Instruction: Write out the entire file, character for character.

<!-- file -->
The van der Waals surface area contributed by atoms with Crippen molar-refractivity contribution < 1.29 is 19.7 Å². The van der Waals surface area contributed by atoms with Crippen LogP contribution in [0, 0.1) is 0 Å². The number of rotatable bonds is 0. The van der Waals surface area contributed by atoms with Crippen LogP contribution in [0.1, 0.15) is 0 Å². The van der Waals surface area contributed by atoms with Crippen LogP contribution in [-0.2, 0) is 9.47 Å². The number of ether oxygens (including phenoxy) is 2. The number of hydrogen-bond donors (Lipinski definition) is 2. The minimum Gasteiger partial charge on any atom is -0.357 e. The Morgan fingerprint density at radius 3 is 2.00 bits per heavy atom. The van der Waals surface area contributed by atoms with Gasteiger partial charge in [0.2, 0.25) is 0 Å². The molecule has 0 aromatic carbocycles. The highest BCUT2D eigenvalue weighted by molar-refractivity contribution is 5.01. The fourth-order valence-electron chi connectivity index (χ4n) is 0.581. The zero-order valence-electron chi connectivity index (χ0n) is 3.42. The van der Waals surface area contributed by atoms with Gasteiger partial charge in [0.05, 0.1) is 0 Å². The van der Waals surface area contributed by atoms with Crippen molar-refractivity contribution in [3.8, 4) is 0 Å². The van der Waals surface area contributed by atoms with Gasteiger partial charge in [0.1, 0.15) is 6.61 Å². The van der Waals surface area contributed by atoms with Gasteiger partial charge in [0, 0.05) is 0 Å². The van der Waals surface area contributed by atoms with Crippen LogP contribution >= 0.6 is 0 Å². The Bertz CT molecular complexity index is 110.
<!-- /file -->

The van der Waals surface area contributed by atoms with Crippen molar-refractivity contribution < 1.29 is 19.7 Å². The van der Waals surface area contributed by atoms with Crippen LogP contribution in [0, 0.1) is 0 Å². The number of rotatable bonds is 0. The van der Waals surface area contributed by atoms with Crippen LogP contribution in [0.1, 0.15) is 0 Å². The van der Waals surface area contributed by atoms with Crippen LogP contribution in [-0.2, 0) is 9.47 Å². The number of ether oxygens (including phenoxy) is 2. The number of hydrogen-bond donors (Lipinski definition) is 2. The minimum Gasteiger partial charge on any atom is -0.357 e. The Morgan fingerprint density at radius 3 is 2.00 bits per heavy atom. The van der Waals surface area contributed by atoms with Gasteiger partial charge in [0.2, 0.25) is 0 Å². The molecule has 0 aromatic carbocycles. The highest BCUT2D eigenvalue weighted by molar-refractivity contribution is 5.01. The fourth-order valence-electron chi connectivity index (χ4n) is 0.581. The zero-order valence-electron chi connectivity index (χ0n) is 3.42. The van der Waals surface area contributed by atoms with Gasteiger partial charge in [0.05, 0.1) is 0 Å². The van der Waals surface area contributed by atoms with Crippen molar-refractivity contribution in [3.8, 4) is 0 Å². The van der Waals surface area contributed by atoms with Gasteiger partial charge in [0.1, 0.15) is 6.61 Å². The van der Waals surface area contributed by atoms with Gasteiger partial charge in [0, 0.05) is 0 Å². The van der Waals surface area contributed by atoms with Crippen LogP contribution >= 0.6 is 0 Å². The Bertz CT molecular complexity index is 110.